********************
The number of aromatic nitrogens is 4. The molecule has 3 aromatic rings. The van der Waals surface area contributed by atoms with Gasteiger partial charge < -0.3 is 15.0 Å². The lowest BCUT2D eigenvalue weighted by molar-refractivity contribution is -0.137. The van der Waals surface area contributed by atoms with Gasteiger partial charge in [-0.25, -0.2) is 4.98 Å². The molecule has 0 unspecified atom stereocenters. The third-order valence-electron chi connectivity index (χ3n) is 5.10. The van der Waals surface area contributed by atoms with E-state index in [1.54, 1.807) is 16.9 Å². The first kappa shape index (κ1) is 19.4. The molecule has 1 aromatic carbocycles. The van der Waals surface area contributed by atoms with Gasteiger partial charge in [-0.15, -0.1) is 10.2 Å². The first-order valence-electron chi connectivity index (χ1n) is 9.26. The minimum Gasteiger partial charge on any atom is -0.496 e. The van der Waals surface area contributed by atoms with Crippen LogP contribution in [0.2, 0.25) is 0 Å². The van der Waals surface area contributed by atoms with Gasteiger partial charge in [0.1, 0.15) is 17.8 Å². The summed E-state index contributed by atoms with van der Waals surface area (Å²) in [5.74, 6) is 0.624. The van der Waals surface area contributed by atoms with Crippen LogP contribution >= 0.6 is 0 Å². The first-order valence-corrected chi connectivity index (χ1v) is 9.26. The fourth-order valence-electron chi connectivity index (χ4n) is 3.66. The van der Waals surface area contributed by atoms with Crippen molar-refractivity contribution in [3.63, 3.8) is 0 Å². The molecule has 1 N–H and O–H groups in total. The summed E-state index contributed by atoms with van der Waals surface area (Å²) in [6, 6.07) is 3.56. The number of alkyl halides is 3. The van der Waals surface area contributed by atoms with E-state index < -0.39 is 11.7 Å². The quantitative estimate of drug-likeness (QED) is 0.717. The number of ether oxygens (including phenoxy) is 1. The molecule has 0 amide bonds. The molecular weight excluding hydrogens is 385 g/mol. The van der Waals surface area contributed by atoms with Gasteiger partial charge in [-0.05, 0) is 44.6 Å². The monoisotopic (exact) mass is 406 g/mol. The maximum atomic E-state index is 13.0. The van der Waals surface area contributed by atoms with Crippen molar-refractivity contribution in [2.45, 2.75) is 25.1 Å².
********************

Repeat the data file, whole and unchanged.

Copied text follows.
The number of aromatic nitrogens is 4. The molecule has 3 aromatic rings. The van der Waals surface area contributed by atoms with Gasteiger partial charge < -0.3 is 15.0 Å². The lowest BCUT2D eigenvalue weighted by molar-refractivity contribution is -0.137. The van der Waals surface area contributed by atoms with Gasteiger partial charge in [-0.25, -0.2) is 4.98 Å². The molecule has 0 unspecified atom stereocenters. The third-order valence-electron chi connectivity index (χ3n) is 5.10. The van der Waals surface area contributed by atoms with E-state index in [1.54, 1.807) is 16.9 Å². The first kappa shape index (κ1) is 19.4. The molecule has 1 aromatic carbocycles. The van der Waals surface area contributed by atoms with Gasteiger partial charge in [-0.15, -0.1) is 10.2 Å². The first-order valence-electron chi connectivity index (χ1n) is 9.26. The minimum Gasteiger partial charge on any atom is -0.496 e. The van der Waals surface area contributed by atoms with Crippen LogP contribution in [0.2, 0.25) is 0 Å². The van der Waals surface area contributed by atoms with Gasteiger partial charge in [0.1, 0.15) is 17.8 Å². The summed E-state index contributed by atoms with van der Waals surface area (Å²) in [5.74, 6) is 0.624. The van der Waals surface area contributed by atoms with Crippen LogP contribution >= 0.6 is 0 Å². The first-order valence-corrected chi connectivity index (χ1v) is 9.26. The fourth-order valence-electron chi connectivity index (χ4n) is 3.66. The van der Waals surface area contributed by atoms with Crippen molar-refractivity contribution in [3.63, 3.8) is 0 Å². The molecule has 1 N–H and O–H groups in total. The summed E-state index contributed by atoms with van der Waals surface area (Å²) in [6, 6.07) is 3.56. The number of alkyl halides is 3. The van der Waals surface area contributed by atoms with E-state index < -0.39 is 11.7 Å². The quantitative estimate of drug-likeness (QED) is 0.717. The number of ether oxygens (including phenoxy) is 1. The molecule has 0 amide bonds. The molecular weight excluding hydrogens is 385 g/mol. The van der Waals surface area contributed by atoms with Gasteiger partial charge in [-0.05, 0) is 44.6 Å². The monoisotopic (exact) mass is 406 g/mol. The maximum atomic E-state index is 13.0. The van der Waals surface area contributed by atoms with Crippen molar-refractivity contribution in [2.45, 2.75) is 25.1 Å².